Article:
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Honeywell to supply flight deck technologies to Vertical Aerospace

Honeywell will supply flight deck technologies for Vertical Aerospace’s urban air mobility (UAM) demonstrator vehicle under a letter of intent announced this week.

Vertical Aerospace eVTOL teaser
Vertical Aerospace has recently been teasing the unveiling of its next, winged eVTOL aircraft with a short video posted to social media.

The agreement encompasses multi-touch displays, avionics systems controls, avionics software, and the vehicle operating system. It builds on previously announced contracts to equip the eVTOL aircraft with Honeywell’s compact fly-by-wire system and flight control software.

According to a press release, the demonstrator program will help Vertical Aerospace understand flight characteristics, system requirements, and the flight deck user interface to further the development of its UAM vehicle. The company has already built and flown two full-scale eVTOL demonstrators — most recently the fully electric Seraph — and Vertical Aerospace CEO Michael Cervenka said the company is “well advanced” in the development of its next-generation, passenger-carrying aircraft.

“We are excited at the prospect of broadening our already fantastic partnership with Honeywell, enabling our vehicles to leverage not only Honeywell’s state-of-the-art flight control systems, but also to marry these with the very latest in intuitive and safe flight deck technologies,” he stated.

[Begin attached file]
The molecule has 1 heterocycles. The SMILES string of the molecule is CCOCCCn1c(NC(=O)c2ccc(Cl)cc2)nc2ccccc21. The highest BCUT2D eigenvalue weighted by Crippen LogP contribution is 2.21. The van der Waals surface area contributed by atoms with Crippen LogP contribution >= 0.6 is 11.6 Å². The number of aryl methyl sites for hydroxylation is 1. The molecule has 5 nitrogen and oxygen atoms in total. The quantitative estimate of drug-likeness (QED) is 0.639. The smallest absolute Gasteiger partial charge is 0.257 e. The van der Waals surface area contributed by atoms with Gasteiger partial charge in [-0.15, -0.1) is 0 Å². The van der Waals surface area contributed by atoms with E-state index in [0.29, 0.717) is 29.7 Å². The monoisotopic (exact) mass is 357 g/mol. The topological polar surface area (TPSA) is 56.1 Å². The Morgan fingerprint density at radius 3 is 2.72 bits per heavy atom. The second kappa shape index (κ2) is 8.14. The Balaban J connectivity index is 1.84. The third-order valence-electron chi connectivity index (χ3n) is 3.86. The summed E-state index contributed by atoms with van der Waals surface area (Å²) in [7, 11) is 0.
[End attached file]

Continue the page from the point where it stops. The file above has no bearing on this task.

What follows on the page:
Stéphane Fymat, vice president and general manager of UAS/UAM for Honeywell, said the collaboration aims to demonstrate successful simplified vehicle operations, “which essentially is about making these aircraft more intuitive and flattening the learning curve to safely fly them.”

In conventional aircraft, pilots command specific movements of flight surfaces, and must develop a theoretical and intuitive understanding of the effects of various control inputs through extensive training. In fly-by-wire eVTOL aircraft, however, flight control computers translate control inputs into desired outcomes, enabling much simpler pilot interfaces.

As reported in the Vertical Flight Society magazine Vertiflite, Honeywell has been using its own simulators to develop a system in which pilot controls are used to provide general commands — such as moving a cursor on a screen to say “fly here” — which the flight control computer then determines how to execute.

Such simplified vehicle operations have the potential to greatly reduce pilot training requirements while maintaining a high level of safety — something Honeywell describes as “a transformative next step in the UAM industry.”

“Vertical Aerospace has been a wonderful partner, and we’re excited to be part of its demonstrator aircraft to address this challenge and, in doing so, help move the entire industry forward,” Fymat stated.

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